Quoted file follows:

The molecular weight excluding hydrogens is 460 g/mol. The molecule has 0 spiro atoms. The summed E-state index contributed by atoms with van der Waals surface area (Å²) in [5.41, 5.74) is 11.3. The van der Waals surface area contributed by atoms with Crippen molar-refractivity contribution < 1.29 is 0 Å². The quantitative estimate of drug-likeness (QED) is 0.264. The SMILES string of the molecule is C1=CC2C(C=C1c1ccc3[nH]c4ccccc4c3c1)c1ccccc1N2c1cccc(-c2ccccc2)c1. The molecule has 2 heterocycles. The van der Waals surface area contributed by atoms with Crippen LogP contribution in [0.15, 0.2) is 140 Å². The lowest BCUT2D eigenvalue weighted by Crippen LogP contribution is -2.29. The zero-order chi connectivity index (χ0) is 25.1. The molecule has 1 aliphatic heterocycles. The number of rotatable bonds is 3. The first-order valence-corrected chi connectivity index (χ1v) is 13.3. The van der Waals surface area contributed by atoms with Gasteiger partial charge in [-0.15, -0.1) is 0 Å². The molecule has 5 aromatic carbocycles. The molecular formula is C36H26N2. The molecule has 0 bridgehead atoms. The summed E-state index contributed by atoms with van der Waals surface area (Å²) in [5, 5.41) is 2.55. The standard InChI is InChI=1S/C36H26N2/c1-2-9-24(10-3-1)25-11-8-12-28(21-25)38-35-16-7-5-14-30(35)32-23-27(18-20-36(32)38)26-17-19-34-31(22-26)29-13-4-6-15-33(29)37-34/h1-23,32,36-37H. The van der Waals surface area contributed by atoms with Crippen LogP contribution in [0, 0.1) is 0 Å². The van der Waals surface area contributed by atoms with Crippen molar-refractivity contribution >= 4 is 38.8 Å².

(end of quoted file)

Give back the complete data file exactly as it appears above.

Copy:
The molecular weight excluding hydrogens is 460 g/mol. The molecule has 0 spiro atoms. The summed E-state index contributed by atoms with van der Waals surface area (Å²) in [5.41, 5.74) is 11.3. The van der Waals surface area contributed by atoms with Crippen molar-refractivity contribution < 1.29 is 0 Å². The quantitative estimate of drug-likeness (QED) is 0.264. The SMILES string of the molecule is C1=CC2C(C=C1c1ccc3[nH]c4ccccc4c3c1)c1ccccc1N2c1cccc(-c2ccccc2)c1. The molecule has 2 heterocycles. The van der Waals surface area contributed by atoms with Crippen LogP contribution in [0.15, 0.2) is 140 Å². The lowest BCUT2D eigenvalue weighted by Crippen LogP contribution is -2.29. The zero-order chi connectivity index (χ0) is 25.1. The molecule has 1 aliphatic heterocycles. The number of rotatable bonds is 3. The first-order valence-corrected chi connectivity index (χ1v) is 13.3. The van der Waals surface area contributed by atoms with Gasteiger partial charge in [-0.15, -0.1) is 0 Å². The molecule has 5 aromatic carbocycles. The molecular formula is C36H26N2. The molecule has 0 bridgehead atoms. The summed E-state index contributed by atoms with van der Waals surface area (Å²) in [5, 5.41) is 2.55. The standard InChI is InChI=1S/C36H26N2/c1-2-9-24(10-3-1)25-11-8-12-28(21-25)38-35-16-7-5-14-30(35)32-23-27(18-20-36(32)38)26-17-19-34-31(22-26)29-13-4-6-15-33(29)37-34/h1-23,32,36-37H. The van der Waals surface area contributed by atoms with Crippen LogP contribution in [0, 0.1) is 0 Å². The van der Waals surface area contributed by atoms with Crippen molar-refractivity contribution >= 4 is 38.8 Å².